Linda Yamamoto, proprietor of the House of Breakfast, is carrying on a 50-year tradition. She is pictured with cook Glenn Matayoshi. (SOPHIA COLE / Rafu Shimpo)

By HIKARU ITO, Rafu Contributor

It’s easy to overlook the tiny strip mall on the corner of 4th and Olympic, easier still to glance past the small restaurant tucked in the corner, and miss the jewel of edible Americana that is the House of Breakfast.  

Those who do step inside will find themselves surrounded with wood paneling, brown and orange vinyl booths, Arthurian heraldry, and Linda Yamamoto, Sansei proprietor of the House of Breakfast, rushing between customers.

Though the decor is dated, mismatched, and unmistakably ’70s, there is a sense of pride in the history of this place; of traditions that are not only celebrated, but placed proudly for all to see.  

“It used to be an H. Salt Fish and Chips,” Linda says with a smile, “This is the original decor from when we started.”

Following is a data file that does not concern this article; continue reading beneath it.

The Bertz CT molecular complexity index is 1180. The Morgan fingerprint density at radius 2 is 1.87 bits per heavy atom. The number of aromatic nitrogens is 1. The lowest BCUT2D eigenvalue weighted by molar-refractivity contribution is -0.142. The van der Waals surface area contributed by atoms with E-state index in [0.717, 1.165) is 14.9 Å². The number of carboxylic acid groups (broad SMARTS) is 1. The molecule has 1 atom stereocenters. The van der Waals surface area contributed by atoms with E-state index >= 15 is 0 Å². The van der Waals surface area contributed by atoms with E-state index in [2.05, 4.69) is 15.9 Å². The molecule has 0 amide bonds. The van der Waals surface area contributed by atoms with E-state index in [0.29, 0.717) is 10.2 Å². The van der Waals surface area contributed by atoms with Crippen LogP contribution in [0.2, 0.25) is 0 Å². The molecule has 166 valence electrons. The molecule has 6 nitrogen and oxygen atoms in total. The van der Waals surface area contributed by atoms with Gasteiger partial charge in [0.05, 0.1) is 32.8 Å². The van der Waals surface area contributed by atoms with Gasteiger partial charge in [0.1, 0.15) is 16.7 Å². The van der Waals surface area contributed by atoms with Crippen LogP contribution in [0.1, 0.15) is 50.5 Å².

Yamamoto has been in the business for over 49 years. Ever since her parents, Mitsuo and Hatsue Yamamoto, opened the doors of the House of Breakfast on Nov. 22, 1972. A second-generation family business, you can see the Yamamotos’ picture hanging over one of the booths, looking proudly at the little slice of America they cooked up.

“It was his dream to open his own café,” she recalls. “He worked as a short-order cook at places like Denny’s after the war.”  

Her father, Mitsuo Yamamoto, was incarcerated for the duration of the war at the Jerome War Relocation Center, where he honed his skills as a cook. Even after the unjust incarceration of Japanese Americans ended, the tribulations facing Mitsuo and his dream would persist. Within a year of opening, Mitsuo contracted stomach cancer. Though the future looked grim, with luck and perseverance, he beat cancer and built the House of Breakfast into what it is today.

While the decor and history of the House of Breakfast are undoubtedly memorable, the menu is what keeps many coming back again and again. The House of Breakfast serves the finest in all American breakfast food with a splash of Hawaiian influence. Glenn Matayoshi, the one and only cook at the House of Breakfast, masterfully prepares the classic dishes from behind the counter.